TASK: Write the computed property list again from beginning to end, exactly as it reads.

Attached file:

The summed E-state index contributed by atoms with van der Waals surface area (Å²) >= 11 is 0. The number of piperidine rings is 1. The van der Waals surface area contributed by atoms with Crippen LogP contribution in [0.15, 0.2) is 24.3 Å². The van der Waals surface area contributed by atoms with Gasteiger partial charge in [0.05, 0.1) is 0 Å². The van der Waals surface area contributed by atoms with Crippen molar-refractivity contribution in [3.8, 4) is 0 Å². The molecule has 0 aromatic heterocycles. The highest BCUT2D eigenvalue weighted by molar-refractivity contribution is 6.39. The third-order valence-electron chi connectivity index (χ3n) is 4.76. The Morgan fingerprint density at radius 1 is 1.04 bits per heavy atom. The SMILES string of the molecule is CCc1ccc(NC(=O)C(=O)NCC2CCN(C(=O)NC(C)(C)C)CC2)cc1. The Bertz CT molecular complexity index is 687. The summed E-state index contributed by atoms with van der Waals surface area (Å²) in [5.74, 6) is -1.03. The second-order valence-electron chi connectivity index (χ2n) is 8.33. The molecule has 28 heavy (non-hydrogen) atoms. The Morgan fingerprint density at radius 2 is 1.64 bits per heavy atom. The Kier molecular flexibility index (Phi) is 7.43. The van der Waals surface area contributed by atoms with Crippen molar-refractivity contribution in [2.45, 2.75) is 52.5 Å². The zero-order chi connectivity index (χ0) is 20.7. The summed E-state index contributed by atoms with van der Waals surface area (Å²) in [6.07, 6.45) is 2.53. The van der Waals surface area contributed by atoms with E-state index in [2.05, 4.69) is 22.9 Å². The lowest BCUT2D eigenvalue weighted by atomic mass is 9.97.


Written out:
The summed E-state index contributed by atoms with van der Waals surface area (Å²) >= 11 is 0. The number of piperidine rings is 1. The van der Waals surface area contributed by atoms with Crippen LogP contribution in [0.15, 0.2) is 24.3 Å². The van der Waals surface area contributed by atoms with Gasteiger partial charge in [0.05, 0.1) is 0 Å². The van der Waals surface area contributed by atoms with Crippen molar-refractivity contribution in [3.8, 4) is 0 Å². The molecule has 0 aromatic heterocycles. The highest BCUT2D eigenvalue weighted by molar-refractivity contribution is 6.39. The third-order valence-electron chi connectivity index (χ3n) is 4.76. The Morgan fingerprint density at radius 1 is 1.04 bits per heavy atom. The SMILES string of the molecule is CCc1ccc(NC(=O)C(=O)NCC2CCN(C(=O)NC(C)(C)C)CC2)cc1. The Bertz CT molecular complexity index is 687. The summed E-state index contributed by atoms with van der Waals surface area (Å²) in [5.74, 6) is -1.03. The second-order valence-electron chi connectivity index (χ2n) is 8.33. The molecule has 28 heavy (non-hydrogen) atoms. The Morgan fingerprint density at radius 2 is 1.64 bits per heavy atom. The Kier molecular flexibility index (Phi) is 7.43. The van der Waals surface area contributed by atoms with Crippen molar-refractivity contribution in [2.45, 2.75) is 52.5 Å². The zero-order chi connectivity index (χ0) is 20.7. The summed E-state index contributed by atoms with van der Waals surface area (Å²) in [6.07, 6.45) is 2.53. The van der Waals surface area contributed by atoms with E-state index in [2.05, 4.69) is 22.9 Å². The lowest BCUT2D eigenvalue weighted by atomic mass is 9.97.